CPW announces the development of a visitor use management plan at Eldorado Canyon State Park
BOULDER, Colo. - Colorado Parks and Wildlife is announcing the start of its visitor use management planning process to look at managing higher visitation levels and providing for quality recreational experiences at Eldorado Canyon State Park. CPW has selected Keystone Policy Center and SE Group as the consultants on the project.
Public involvement will play a key role in creating this visitor use management plan.
“We want the community to be engaged in this process and be a part of finding solutions to the traffic congestion issues that exist,” said Park Manager John Carson. “The overall goal is to enhance recreational experiences while protecting the natural resources of the park. We want to be a good neighbor in our community, and also be a good host that provides enjoyable experiences to our visitors. The public can help us in achieving these goals."
There will be several avenues for the public to be engaged. First, CPW has established a task force with representatives from various land management agencies, the local community and recreational user groups. CPW will hold open houses or listening sessions this summer, and will develop a website with online comment forms for the general public to comment on preliminary alternatives.
The plan will focus on providing for and managing visitor use to protect resources and enhance visitor experiences. The plan will differ from the traditional Colorado State Park management planning process because its primary focus is to analyze recreational capacity of the park and to propose alternative management strategies to mitigate capacity issues. This planning process will:
• Define the desired future conditions of the park, including resource protection and visitor experiences.
• Consider adjacent communities and public open spaces.
• Consider transportation planning in the context of visitor use and resource protection.
• Identify current management strategies and their effectiveness.
• Establish the “capacity” of Eldorado Canyon State Park, defined as the amount and type of use the park can accommodate to achieve desired future conditions.
• Identify differences between current conditions and desired future conditions.
• Use a robust public process to inform development of alternatives and strategies for how CPW will manage the park for desired conditions.
• Consider consequences and impacts to neighboring open space properties in the development and analysis of management strategies.
• Consider current staffing levels and if they are sufficient to effectively implement proposed management strategies.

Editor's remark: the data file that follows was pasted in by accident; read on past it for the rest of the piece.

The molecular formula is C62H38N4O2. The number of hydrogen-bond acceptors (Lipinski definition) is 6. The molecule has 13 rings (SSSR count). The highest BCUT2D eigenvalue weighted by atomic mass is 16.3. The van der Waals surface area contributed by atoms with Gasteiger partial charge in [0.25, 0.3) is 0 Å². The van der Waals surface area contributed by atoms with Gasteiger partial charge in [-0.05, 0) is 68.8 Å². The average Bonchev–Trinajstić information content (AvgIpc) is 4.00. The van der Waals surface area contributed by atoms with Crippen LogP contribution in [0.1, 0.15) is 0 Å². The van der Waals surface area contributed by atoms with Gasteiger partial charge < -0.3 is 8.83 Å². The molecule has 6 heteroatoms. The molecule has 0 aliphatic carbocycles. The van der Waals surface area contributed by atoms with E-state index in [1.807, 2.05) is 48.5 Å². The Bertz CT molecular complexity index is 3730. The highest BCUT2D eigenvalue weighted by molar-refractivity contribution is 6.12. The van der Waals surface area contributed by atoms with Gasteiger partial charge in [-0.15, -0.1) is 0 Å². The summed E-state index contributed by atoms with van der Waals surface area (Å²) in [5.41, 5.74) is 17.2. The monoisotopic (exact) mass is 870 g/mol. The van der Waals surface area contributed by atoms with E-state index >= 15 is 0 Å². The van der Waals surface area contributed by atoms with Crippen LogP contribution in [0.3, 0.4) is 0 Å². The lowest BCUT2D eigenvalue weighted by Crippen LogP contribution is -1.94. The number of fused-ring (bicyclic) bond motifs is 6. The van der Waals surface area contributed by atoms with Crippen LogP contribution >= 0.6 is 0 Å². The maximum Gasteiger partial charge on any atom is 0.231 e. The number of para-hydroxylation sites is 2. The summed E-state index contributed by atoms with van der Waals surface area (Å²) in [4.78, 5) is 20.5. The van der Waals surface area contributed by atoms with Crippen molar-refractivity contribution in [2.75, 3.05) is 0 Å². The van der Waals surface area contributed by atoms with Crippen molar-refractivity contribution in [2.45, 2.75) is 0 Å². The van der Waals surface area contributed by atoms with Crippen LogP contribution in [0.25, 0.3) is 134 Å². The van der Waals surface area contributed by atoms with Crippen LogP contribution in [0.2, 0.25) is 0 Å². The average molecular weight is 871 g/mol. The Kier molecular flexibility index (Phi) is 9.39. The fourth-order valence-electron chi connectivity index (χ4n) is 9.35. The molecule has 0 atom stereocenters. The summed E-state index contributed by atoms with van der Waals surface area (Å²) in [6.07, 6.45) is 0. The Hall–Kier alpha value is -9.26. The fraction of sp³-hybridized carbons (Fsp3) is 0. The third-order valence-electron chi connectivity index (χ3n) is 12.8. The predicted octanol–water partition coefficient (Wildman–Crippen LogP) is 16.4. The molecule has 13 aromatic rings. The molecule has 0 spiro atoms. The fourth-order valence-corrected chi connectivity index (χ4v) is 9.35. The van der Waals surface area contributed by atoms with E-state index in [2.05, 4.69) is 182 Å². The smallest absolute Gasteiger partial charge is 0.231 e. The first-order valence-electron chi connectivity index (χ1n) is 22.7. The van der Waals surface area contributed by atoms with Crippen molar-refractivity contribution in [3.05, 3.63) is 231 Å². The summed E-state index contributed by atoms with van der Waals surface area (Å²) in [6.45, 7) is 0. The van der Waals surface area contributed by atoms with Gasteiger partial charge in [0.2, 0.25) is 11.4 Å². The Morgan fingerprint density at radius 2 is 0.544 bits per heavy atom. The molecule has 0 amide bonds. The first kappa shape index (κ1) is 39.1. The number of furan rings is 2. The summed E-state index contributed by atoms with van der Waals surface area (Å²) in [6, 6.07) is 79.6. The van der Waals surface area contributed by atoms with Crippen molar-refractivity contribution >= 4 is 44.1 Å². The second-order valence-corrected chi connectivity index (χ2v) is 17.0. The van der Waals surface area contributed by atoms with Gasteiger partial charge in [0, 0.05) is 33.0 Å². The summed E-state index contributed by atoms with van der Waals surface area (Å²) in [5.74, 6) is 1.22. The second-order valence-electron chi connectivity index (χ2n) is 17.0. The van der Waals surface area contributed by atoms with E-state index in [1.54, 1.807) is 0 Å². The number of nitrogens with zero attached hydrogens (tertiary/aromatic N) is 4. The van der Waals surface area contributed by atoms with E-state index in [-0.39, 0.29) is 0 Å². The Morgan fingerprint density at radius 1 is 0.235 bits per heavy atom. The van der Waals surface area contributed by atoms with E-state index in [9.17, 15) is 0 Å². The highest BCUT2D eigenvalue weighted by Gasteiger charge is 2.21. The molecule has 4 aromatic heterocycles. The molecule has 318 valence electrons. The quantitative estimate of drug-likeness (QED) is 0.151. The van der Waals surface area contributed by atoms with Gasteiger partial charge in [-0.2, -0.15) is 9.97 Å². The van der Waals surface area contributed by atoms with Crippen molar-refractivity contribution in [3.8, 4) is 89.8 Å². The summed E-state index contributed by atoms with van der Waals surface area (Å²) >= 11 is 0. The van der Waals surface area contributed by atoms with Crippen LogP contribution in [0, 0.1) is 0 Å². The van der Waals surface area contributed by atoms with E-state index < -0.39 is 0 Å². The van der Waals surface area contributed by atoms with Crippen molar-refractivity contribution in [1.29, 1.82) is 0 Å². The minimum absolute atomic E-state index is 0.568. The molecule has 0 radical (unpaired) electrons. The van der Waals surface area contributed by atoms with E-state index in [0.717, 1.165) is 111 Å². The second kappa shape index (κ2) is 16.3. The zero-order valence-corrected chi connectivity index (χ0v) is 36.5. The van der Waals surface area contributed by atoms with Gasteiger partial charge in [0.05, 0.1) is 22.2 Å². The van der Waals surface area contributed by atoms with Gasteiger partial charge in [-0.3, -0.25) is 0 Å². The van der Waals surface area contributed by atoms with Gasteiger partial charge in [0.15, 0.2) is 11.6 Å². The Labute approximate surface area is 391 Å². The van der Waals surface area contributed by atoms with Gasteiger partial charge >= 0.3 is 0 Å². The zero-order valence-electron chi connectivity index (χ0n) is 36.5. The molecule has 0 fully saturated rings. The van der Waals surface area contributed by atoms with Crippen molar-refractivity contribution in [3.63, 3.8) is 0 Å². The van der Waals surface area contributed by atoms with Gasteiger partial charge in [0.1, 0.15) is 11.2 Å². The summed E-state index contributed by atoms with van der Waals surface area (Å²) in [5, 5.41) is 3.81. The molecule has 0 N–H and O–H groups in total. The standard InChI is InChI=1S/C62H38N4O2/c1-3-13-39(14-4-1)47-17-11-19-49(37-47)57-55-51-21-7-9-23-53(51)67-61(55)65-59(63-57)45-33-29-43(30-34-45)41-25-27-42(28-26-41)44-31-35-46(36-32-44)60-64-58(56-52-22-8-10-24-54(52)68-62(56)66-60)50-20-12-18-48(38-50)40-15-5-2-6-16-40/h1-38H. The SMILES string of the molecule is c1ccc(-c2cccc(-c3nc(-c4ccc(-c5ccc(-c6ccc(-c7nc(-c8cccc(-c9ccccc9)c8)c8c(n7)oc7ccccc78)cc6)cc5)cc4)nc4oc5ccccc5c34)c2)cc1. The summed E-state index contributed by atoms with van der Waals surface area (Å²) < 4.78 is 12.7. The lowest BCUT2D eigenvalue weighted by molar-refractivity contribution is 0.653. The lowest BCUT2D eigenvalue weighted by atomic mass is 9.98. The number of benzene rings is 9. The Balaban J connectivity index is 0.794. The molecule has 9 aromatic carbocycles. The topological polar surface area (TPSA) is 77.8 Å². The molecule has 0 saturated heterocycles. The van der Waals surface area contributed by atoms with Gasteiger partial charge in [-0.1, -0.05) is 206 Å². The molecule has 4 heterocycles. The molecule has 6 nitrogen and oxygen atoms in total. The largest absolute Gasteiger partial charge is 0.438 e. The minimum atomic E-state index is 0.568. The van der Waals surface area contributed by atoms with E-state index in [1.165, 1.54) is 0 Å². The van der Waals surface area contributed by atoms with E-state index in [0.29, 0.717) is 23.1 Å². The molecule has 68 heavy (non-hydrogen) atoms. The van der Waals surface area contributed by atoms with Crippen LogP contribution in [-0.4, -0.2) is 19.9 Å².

• Develop monitoring protocols and benchmarks to use during implementation of strategies to evaluate their effectiveness.
• Document “lessons learned” and “best practices” and develop a system for establishing and monitoring capacity to replicate this process in other high-use parks.
The anticipated timeline for the management planning process is May 2019 through December 2020.
This effort stems from the partner agency effort to evaluate a connection trail between Boulder County Walker Open Space and Eldorado Canyon State Park, which was put on hold by CPW in March to allow the agency to address these issues.
The evaluation of the connector trail will continue to play a part in this process, as CPW keeps an eye on both the issues at hand now and what recreational opportunities may look like for years down the road.
The feasibility study was a partnership between CPW, City of Boulder Open Space and Mountain Parks and Boulder County Parks & Open Space dating back to 2013 when the agencies began to examine the feasibility of a multi-use trail connection. In 2015 that was given a boost when then Governor John Hickenlooper designated the trail as a potential connection in his Colorado the Beautiful initiative.
In the time from the feasibility study’s start in 2013 to its conclusion in 2018, Colorado, and specifically the Front Range, saw significant population increases. Eldorado Canyon State Park experienced this first hand as visitation at the park increased from approximately 260,000 visitors in 2016 to 520,000 in 2018.
CPW is an enterprise agency, relying primarily on license sales, state parks fees and registration fees to support its operations, including: 41 state parks and more than 350 wildlife areas covering approximately 900,000 acres, management of fishing and hunting, wildlife watching, camping, motorized and non-motorized trails, boating and outdoor education. CPW's work contributes approximately $6 billion in total economic impact annually throughout Colorado.